It is often said that the glass ceiling in corporate boardrooms is still intact. However, a few cracks appear here and there. Though the number of women chief executive officers (CEOs) at the helm of the largest companies is still significantly lower than the number of men serving as CEOs, their ranks continue to grow.

The following are 10 women CEOs leading Fortune 500 companies.

Key Takeaways

  • Women represent a small fraction of chief executive officers (CEOs) at the largest corporations, although their ranks are growing.
  • Women lead some of the largest corporations in a variety of industries, ranging from technology to finance.
  • Not only are women breaking barriers, but some are also changing history by occupying spaces formerly held by men.
  • Most of the featured CEOs rank in Forbes’ World’s Most Powerful Women list.

Karen Lynch

CEO, CVS Health (CVS)

Lynch assumed the CEO role in February 2021. Previously, she was executive vice president of CVS Health and the president of Aetna, the corporation’s insurance arm.

CVS is one of the largest health providers in the world. Lynch is number six on the Forbes’ 100 Most Powerful Women in the World 2023 list.

Gail Boudreaux

CEO, Elevance Health (ELV), formerly Anthem

Boudreaux was named CEO of Elevance Health, one of the largest health insurers in the U.S., in 2017. In her first four years as CEO, the company’s stock increased by more than 70%.

Previously, Boudreaux was CEO of UnitedHealthcare, the largest division within UnitedHealth Group. She ranks 14th on Forbes’ 100 Most Powerful Women in the World 2023.

In 2023, 52 CEOs of Fortune 500 companies were women.

Mary Barra

CEO, General Motors (GM)

Barra is the first female CEO of General Motors and pretty much the first for a major automobile company in the United States. She slid into the driver’s seat at GM in January 2014, taking the wheel from Daniel Akerson, who is credited for turning the company profitable after filing for Chapter 11 bankruptcy protection in 2011.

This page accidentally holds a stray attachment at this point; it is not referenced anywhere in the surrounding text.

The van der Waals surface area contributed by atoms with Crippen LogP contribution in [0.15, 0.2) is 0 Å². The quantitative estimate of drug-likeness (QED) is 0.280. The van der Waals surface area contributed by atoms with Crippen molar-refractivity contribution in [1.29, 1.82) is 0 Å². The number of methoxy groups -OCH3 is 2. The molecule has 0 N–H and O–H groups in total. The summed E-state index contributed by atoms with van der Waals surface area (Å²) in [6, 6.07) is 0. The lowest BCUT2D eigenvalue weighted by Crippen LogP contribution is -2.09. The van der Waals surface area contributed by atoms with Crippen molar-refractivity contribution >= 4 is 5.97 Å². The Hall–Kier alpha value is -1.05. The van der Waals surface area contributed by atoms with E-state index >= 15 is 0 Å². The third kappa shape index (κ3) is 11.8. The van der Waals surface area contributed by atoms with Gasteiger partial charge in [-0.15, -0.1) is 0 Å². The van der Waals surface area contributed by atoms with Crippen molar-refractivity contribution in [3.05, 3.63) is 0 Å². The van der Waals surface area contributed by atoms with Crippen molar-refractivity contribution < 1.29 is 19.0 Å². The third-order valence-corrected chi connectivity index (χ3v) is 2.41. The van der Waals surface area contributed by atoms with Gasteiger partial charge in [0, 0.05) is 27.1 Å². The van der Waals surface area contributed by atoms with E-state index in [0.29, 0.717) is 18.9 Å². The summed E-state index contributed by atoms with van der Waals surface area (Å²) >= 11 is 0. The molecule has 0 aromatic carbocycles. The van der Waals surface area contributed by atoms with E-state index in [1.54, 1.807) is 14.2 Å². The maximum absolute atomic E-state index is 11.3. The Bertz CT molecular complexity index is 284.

Barra is leading the charge for GM to transition to electric vehicles by 2035. She ranked ninth on  Forbes’ 100 Most Powerful Women in the World 2023 list.

Carol Tomé

CEO, United Parcel Service (UPS)

Tomé came out of retirement to take the helm of UPS in June 2020. She retired as the chief financial officer (CFO) of Home Depot in 2019. Tomé is the first female CEO at UPS and the first UPS CEO who wasn’t promoted from within.

During the first 100 days as CEO, she prioritized planning the logistics for the 2020 holiday season and COVID-19 vaccine deliveries.  She is number 19 on Forbes’ 100 Most Powerful Women in the World 2022 list.

Jane Fraser

CEO, Citigroup (C)

Named Citigroup’s CEO in 2021, Jane Fraser became the company’s first female CEO and the first to run a Wall Street bank. She joined Citi in 2004 and held various executive roles, including CEO of Global Consumer Banking and Citi’s president.

Soon after becoming CEO, Fraser initiated a “refresh” to simplify operations. Her goal is to make it “easier to run and improve” bank operations. Fraser is listed as number seven on Forbes’ 100 Most Powerful Women in the World 2023 list.

Corie Barry

CEO, Best Buy (BBY)

Barry was named CEO of Best Buy in 2019 at the age of 44. She was the youngest CEO of a Fortune 100 company at the time. Previously, Barry held positions including chief financial and strategic transformation officer and CFO. Barry joined Best Buy in 1999.